Taking the step back, making the list of brain tasks and then translating them for others—teachers, para-educators, administrators, bus drivers— is essential for these professionals and their ability to be pro-active in their approach with your child.

I clearly remember my own first steps up the steep learning curve of trying to understand an individual with brain differences from a neurobehavioral perspective. It was challenging. I needed reminders and re-teaching. I needed to be gentle with myself when I failed to parent differently, and needed support in doing it better the next time around.

Teachers are on their own steep learning curve with this approach. It’s often not taught in education classes or offered in professional development sessions, leaving educators unprepared or ill-equipped to see children from this lens. There are ways we can help bring the information together for teachers in a concise, but comprehensive way, to help them understand what it means for our child to struggle with those identified brain tasks.

Write a succinct summary of what brain tasks your child has the most trouble with and translate what this looks like in the classroom. Then explain what works to help.

For example, for a 9-year-old child who is experiencing “dysmaturity” (a gap between the developmental age and the chronological age) might be emotionally closer to age 4.  One might observe:

boy with ADD

Johnny’s social behavior is frequently younger than his chronological age (as much as 4-5 years younger). Because of this social and emotional developmental gap, he can sometimes be seen as irresponsible or ‘acting like a baby;’ this is what it looks like when he is much younger developmentally. Remembering that he’ll benefit (and be safest) when understood as being a younger age than he appears, will help prevent development of frustration, personalization and anxiety for Johnny.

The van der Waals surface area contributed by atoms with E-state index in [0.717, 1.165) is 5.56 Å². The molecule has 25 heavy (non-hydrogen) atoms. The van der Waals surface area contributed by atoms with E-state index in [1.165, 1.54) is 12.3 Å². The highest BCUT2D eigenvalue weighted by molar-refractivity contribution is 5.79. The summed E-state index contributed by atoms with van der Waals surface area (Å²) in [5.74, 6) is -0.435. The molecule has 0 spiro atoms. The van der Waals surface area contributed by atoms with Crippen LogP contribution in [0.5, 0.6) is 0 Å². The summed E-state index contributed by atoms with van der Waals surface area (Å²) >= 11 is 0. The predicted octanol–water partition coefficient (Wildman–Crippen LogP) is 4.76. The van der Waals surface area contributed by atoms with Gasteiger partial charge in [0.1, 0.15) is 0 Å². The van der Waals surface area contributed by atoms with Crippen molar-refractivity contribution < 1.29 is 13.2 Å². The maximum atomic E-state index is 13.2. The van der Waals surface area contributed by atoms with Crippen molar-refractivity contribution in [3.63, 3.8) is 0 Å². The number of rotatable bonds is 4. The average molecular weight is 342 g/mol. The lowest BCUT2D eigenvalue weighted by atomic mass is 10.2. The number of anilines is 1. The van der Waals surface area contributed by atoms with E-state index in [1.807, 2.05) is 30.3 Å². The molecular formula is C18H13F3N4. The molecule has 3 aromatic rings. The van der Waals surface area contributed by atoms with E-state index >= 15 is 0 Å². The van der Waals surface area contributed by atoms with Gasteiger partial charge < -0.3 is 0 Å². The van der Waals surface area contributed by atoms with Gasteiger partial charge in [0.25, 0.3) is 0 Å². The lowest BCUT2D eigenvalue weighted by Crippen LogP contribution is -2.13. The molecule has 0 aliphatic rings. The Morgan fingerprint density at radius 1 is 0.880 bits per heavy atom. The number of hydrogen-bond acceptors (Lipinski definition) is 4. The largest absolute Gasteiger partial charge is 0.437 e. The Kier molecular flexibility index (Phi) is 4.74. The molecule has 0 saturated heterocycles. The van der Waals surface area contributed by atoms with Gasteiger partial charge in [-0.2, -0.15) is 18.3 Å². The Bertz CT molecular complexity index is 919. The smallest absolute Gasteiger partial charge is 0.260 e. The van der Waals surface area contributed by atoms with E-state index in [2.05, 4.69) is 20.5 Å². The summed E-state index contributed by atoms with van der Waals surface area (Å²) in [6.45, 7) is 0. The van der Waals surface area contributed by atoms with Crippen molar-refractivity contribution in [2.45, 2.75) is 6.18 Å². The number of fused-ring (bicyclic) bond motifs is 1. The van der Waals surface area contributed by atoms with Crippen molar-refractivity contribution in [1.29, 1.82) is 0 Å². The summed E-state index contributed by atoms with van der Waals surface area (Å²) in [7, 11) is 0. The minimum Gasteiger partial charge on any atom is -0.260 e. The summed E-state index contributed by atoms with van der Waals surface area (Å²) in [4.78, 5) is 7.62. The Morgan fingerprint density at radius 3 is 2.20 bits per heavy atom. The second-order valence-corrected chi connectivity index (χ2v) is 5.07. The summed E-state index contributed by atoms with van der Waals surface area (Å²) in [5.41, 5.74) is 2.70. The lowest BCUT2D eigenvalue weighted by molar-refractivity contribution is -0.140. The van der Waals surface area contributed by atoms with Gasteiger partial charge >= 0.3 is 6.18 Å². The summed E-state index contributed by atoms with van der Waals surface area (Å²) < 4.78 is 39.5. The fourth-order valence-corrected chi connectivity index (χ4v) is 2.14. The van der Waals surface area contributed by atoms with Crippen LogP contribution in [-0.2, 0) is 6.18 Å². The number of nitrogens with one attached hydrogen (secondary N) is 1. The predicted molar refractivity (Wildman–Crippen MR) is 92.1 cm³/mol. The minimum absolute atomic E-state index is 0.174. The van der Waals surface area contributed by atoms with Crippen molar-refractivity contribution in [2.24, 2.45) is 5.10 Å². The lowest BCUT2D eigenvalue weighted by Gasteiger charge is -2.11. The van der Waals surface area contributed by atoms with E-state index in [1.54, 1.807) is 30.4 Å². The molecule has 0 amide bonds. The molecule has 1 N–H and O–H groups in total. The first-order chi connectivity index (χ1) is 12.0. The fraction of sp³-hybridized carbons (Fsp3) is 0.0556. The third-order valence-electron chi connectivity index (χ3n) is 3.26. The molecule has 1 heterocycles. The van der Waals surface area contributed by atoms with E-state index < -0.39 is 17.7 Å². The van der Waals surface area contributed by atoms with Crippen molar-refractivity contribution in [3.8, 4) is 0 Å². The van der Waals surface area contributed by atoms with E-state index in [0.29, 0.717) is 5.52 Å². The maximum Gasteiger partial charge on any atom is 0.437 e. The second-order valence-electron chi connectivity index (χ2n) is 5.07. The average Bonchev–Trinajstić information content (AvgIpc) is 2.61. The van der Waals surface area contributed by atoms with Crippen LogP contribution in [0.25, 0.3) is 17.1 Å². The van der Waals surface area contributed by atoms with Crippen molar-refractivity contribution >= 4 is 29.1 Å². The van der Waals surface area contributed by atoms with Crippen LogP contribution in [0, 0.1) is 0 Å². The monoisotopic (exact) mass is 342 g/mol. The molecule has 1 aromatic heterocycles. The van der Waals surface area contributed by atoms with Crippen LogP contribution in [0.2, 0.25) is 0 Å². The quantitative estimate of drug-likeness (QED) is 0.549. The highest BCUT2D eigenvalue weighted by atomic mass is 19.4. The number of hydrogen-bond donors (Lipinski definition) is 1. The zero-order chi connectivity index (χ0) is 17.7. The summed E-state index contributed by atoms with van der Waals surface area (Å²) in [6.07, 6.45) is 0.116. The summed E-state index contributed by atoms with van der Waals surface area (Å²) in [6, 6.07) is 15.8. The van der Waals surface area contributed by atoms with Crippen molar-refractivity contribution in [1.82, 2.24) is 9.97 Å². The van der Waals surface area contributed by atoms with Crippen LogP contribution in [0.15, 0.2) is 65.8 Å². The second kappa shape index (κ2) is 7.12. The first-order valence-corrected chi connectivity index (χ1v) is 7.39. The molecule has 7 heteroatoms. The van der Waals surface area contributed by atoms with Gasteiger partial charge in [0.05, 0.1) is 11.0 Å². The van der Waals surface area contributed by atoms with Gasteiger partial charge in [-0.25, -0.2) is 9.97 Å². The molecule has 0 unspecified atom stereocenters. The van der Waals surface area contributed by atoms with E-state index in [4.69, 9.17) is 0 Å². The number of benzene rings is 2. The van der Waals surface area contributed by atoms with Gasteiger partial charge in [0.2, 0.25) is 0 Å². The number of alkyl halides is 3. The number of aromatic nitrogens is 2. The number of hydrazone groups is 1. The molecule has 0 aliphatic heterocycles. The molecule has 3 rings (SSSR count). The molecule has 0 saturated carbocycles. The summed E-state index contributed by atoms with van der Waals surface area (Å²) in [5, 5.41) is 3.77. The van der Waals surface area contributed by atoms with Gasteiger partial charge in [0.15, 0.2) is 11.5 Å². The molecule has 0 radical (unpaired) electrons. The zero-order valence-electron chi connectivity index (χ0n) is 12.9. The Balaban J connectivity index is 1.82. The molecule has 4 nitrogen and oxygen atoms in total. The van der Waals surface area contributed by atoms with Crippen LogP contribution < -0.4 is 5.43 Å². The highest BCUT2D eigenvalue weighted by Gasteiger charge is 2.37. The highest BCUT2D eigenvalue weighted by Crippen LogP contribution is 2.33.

For LaQuisha, the 11-year-old in fifth grade:

LaQuisha is a very good listener, but she listens slowly (think: ten-second-child in a one-second world). She will often say “I don’t know,” or “What?” because she cannot maintain or track the typical flow of classroom conversation. Slowing down and giving her space between sentences works for her. Giving her prompting questions or other visual cues before the instruction or classroom discussion begins will allow her to participate more fully in what is being discussed.

For Miranda, who is 13 and in middle school:

Miranda struggles with memory and recall, which makes changing classrooms throughout the day— each with its own teacher and differing set of rules and expectations— overwhelming for her to manage. She will benefit from visual cues and reminders from each teacher about those rules or expectations, which she can keep at the front of each section in her binder for that particular class.

For Omar, who is a 16-year-old in high school:

Omar has significant challenges related to executive functioning as a result of his brain-based disability. One of the ways you will see this in the classroom is when he is unable to initiate a task on his own (freezes up or gets stuck) and he may need additional prompting and support to get into the assignment at hand. He also experiences difficulty forming links, such as hearing instructions and then transitioning into doing the expected task (hearing into doing), seeing instructions for a writing assignment on the board and then translating that into writing on a paper (seeing into writing), formulating his thoughts and then verbalizing them (thinking into talking). He will experience success in your classroom if it is understood he needs more time and support in this area.

Always describe your child’s strengths too, not just their limitations.  Suggest how a teacher can help your child be successful by building on things they are naturally good at and enjoy.

From the Flipside – Tips from a Teacher

frustrated teacherMany of these ideas are formulated from the perspective of a parent preparing for a child to return to school, but what about the teacher’s perspective? What suggestions would a thoughtful, experienced special educator have for parents and children about to shift into back-to-school mode?

Kelly Rulon is a teacher I’ve come to know through her work with our daughter. She’s been teaching special education for seven years, working across multiple schools and districts. She’s a strong believer in research-based systems and instruction. In her experience, with those in place, every child can be educated in their neighborhood school, without restrictive placements.

Here’s what she had to say, from a teacher’s perspective: